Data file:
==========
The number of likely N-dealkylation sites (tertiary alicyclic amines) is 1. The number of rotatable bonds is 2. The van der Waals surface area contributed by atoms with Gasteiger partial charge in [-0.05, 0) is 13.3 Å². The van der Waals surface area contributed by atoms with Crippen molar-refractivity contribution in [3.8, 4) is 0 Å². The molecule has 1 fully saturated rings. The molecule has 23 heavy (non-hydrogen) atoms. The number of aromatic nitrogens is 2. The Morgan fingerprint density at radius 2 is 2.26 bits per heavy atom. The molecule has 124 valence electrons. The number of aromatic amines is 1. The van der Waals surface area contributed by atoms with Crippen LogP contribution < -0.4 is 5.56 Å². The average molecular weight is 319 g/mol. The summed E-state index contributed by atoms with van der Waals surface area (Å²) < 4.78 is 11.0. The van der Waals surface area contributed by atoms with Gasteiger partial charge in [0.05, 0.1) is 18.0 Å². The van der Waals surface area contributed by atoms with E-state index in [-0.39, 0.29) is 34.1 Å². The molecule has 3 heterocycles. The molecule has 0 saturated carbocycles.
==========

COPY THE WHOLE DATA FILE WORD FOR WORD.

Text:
The number of likely N-dealkylation sites (tertiary alicyclic amines) is 1. The number of rotatable bonds is 2. The van der Waals surface area contributed by atoms with Gasteiger partial charge in [-0.05, 0) is 13.3 Å². The van der Waals surface area contributed by atoms with Crippen molar-refractivity contribution in [3.8, 4) is 0 Å². The molecule has 1 fully saturated rings. The molecule has 23 heavy (non-hydrogen) atoms. The number of aromatic nitrogens is 2. The Morgan fingerprint density at radius 2 is 2.26 bits per heavy atom. The molecule has 124 valence electrons. The number of aromatic amines is 1. The van der Waals surface area contributed by atoms with Crippen LogP contribution < -0.4 is 5.56 Å². The average molecular weight is 319 g/mol. The summed E-state index contributed by atoms with van der Waals surface area (Å²) < 4.78 is 11.0. The van der Waals surface area contributed by atoms with Gasteiger partial charge in [0.05, 0.1) is 18.0 Å². The van der Waals surface area contributed by atoms with E-state index in [-0.39, 0.29) is 34.1 Å². The molecule has 3 heterocycles. The molecule has 0 saturated carbocycles.